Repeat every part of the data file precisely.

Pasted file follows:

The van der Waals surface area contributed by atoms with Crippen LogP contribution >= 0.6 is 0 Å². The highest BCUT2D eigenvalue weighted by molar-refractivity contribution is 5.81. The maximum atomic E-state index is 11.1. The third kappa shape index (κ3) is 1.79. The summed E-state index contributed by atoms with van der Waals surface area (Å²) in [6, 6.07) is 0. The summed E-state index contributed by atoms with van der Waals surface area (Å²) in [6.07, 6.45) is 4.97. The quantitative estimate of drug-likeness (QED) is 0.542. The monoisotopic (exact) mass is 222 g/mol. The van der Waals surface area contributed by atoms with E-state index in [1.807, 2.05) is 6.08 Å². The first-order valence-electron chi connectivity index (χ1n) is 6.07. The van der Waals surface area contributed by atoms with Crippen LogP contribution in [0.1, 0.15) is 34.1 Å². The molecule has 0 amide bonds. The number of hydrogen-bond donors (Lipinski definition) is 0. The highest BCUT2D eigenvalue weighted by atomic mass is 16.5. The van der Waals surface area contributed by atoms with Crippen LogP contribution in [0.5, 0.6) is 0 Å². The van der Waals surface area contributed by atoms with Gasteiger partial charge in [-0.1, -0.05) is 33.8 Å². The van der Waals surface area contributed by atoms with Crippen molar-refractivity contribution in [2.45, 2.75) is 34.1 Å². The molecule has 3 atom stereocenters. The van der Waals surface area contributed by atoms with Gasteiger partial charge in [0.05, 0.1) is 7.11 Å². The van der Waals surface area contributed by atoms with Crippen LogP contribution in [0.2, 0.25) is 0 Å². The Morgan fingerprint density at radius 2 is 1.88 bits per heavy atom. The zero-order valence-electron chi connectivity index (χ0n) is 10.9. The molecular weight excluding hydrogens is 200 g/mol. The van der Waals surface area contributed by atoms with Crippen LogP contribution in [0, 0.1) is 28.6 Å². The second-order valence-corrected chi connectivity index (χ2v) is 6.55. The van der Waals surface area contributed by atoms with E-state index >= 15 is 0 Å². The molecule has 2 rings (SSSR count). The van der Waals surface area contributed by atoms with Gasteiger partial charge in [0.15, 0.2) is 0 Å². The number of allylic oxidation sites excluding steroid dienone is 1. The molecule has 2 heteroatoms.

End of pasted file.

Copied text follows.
The van der Waals surface area contributed by atoms with Crippen LogP contribution >= 0.6 is 0 Å². The highest BCUT2D eigenvalue weighted by molar-refractivity contribution is 5.81. The maximum atomic E-state index is 11.1. The third kappa shape index (κ3) is 1.79. The summed E-state index contributed by atoms with van der Waals surface area (Å²) in [6, 6.07) is 0. The summed E-state index contributed by atoms with van der Waals surface area (Å²) in [6.07, 6.45) is 4.97. The quantitative estimate of drug-likeness (QED) is 0.542. The monoisotopic (exact) mass is 222 g/mol. The van der Waals surface area contributed by atoms with E-state index in [1.807, 2.05) is 6.08 Å². The first-order valence-electron chi connectivity index (χ1n) is 6.07. The van der Waals surface area contributed by atoms with Crippen LogP contribution in [0.1, 0.15) is 34.1 Å². The molecule has 0 amide bonds. The number of hydrogen-bond donors (Lipinski definition) is 0. The highest BCUT2D eigenvalue weighted by atomic mass is 16.5. The van der Waals surface area contributed by atoms with Crippen LogP contribution in [0.5, 0.6) is 0 Å². The van der Waals surface area contributed by atoms with Gasteiger partial charge in [-0.1, -0.05) is 33.8 Å². The van der Waals surface area contributed by atoms with Crippen molar-refractivity contribution in [2.45, 2.75) is 34.1 Å². The molecule has 3 atom stereocenters. The van der Waals surface area contributed by atoms with Gasteiger partial charge in [0.05, 0.1) is 7.11 Å². The van der Waals surface area contributed by atoms with Crippen LogP contribution in [0.2, 0.25) is 0 Å². The Morgan fingerprint density at radius 2 is 1.88 bits per heavy atom. The zero-order valence-electron chi connectivity index (χ0n) is 10.9. The molecular weight excluding hydrogens is 200 g/mol. The van der Waals surface area contributed by atoms with Crippen LogP contribution in [0, 0.1) is 28.6 Å². The second-order valence-corrected chi connectivity index (χ2v) is 6.55. The van der Waals surface area contributed by atoms with E-state index >= 15 is 0 Å². The molecule has 2 rings (SSSR count). The van der Waals surface area contributed by atoms with Gasteiger partial charge in [0.15, 0.2) is 0 Å². The number of allylic oxidation sites excluding steroid dienone is 1. The molecule has 2 heteroatoms.